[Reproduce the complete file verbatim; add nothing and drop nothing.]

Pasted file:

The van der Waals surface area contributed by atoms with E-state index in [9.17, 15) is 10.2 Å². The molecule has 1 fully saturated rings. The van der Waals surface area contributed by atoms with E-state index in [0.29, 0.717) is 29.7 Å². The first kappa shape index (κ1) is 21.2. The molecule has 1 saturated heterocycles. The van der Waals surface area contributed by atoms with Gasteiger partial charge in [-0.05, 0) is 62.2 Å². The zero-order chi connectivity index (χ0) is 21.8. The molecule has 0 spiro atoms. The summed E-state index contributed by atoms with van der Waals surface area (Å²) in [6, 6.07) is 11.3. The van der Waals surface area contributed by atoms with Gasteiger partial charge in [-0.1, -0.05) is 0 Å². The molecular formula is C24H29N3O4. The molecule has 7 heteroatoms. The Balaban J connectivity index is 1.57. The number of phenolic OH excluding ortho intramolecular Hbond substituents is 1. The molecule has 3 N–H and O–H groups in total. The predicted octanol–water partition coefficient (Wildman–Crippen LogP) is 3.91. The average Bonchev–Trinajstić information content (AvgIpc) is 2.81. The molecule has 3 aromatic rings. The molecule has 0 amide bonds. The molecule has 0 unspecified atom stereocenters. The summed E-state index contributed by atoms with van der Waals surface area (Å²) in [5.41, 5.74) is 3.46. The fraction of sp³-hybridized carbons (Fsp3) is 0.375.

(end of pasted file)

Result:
The van der Waals surface area contributed by atoms with E-state index in [9.17, 15) is 10.2 Å². The molecule has 1 fully saturated rings. The van der Waals surface area contributed by atoms with E-state index in [0.29, 0.717) is 29.7 Å². The first kappa shape index (κ1) is 21.2. The molecule has 1 saturated heterocycles. The van der Waals surface area contributed by atoms with Gasteiger partial charge in [-0.05, 0) is 62.2 Å². The zero-order chi connectivity index (χ0) is 21.8. The molecule has 0 spiro atoms. The summed E-state index contributed by atoms with van der Waals surface area (Å²) in [6, 6.07) is 11.3. The van der Waals surface area contributed by atoms with Gasteiger partial charge in [-0.1, -0.05) is 0 Å². The molecular formula is C24H29N3O4. The molecule has 7 heteroatoms. The Balaban J connectivity index is 1.57. The number of phenolic OH excluding ortho intramolecular Hbond substituents is 1. The molecule has 3 N–H and O–H groups in total. The predicted octanol–water partition coefficient (Wildman–Crippen LogP) is 3.91. The average Bonchev–Trinajstić information content (AvgIpc) is 2.81. The molecule has 3 aromatic rings. The molecule has 0 amide bonds. The molecule has 0 unspecified atom stereocenters. The summed E-state index contributed by atoms with van der Waals surface area (Å²) in [5.41, 5.74) is 3.46. The fraction of sp³-hybridized carbons (Fsp3) is 0.375.